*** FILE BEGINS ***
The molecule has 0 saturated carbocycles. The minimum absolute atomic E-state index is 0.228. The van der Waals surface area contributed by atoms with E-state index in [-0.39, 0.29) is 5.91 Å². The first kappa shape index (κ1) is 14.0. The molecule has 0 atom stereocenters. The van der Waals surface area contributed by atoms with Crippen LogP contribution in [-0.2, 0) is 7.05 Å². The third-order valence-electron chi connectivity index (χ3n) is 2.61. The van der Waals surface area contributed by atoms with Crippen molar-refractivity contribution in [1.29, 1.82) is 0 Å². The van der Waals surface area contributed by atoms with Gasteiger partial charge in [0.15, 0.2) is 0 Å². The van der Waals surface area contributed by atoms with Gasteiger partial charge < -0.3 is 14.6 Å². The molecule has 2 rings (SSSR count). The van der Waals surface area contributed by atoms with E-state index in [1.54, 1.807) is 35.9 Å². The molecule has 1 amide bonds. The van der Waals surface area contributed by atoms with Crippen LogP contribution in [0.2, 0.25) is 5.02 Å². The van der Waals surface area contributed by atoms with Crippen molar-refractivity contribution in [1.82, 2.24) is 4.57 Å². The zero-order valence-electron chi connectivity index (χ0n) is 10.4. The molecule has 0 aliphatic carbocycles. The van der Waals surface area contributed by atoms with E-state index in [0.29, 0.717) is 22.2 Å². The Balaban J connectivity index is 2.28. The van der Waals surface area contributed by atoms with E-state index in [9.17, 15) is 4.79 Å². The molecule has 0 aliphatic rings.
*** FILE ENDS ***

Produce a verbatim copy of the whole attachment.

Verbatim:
The molecule has 0 saturated carbocycles. The minimum absolute atomic E-state index is 0.228. The van der Waals surface area contributed by atoms with E-state index in [-0.39, 0.29) is 5.91 Å². The first kappa shape index (κ1) is 14.0. The molecule has 0 atom stereocenters. The van der Waals surface area contributed by atoms with Crippen LogP contribution in [-0.2, 0) is 7.05 Å². The third-order valence-electron chi connectivity index (χ3n) is 2.61. The van der Waals surface area contributed by atoms with Crippen molar-refractivity contribution in [1.29, 1.82) is 0 Å². The van der Waals surface area contributed by atoms with Gasteiger partial charge in [0.15, 0.2) is 0 Å². The van der Waals surface area contributed by atoms with Gasteiger partial charge < -0.3 is 14.6 Å². The molecule has 2 rings (SSSR count). The van der Waals surface area contributed by atoms with E-state index in [1.54, 1.807) is 35.9 Å². The molecule has 1 amide bonds. The van der Waals surface area contributed by atoms with Crippen LogP contribution in [0.2, 0.25) is 5.02 Å². The van der Waals surface area contributed by atoms with Crippen molar-refractivity contribution in [1.82, 2.24) is 4.57 Å². The zero-order valence-electron chi connectivity index (χ0n) is 10.4. The molecule has 0 aliphatic carbocycles. The van der Waals surface area contributed by atoms with E-state index in [0.29, 0.717) is 22.2 Å². The Balaban J connectivity index is 2.28. The van der Waals surface area contributed by atoms with E-state index in [9.17, 15) is 4.79 Å². The molecule has 0 aliphatic rings.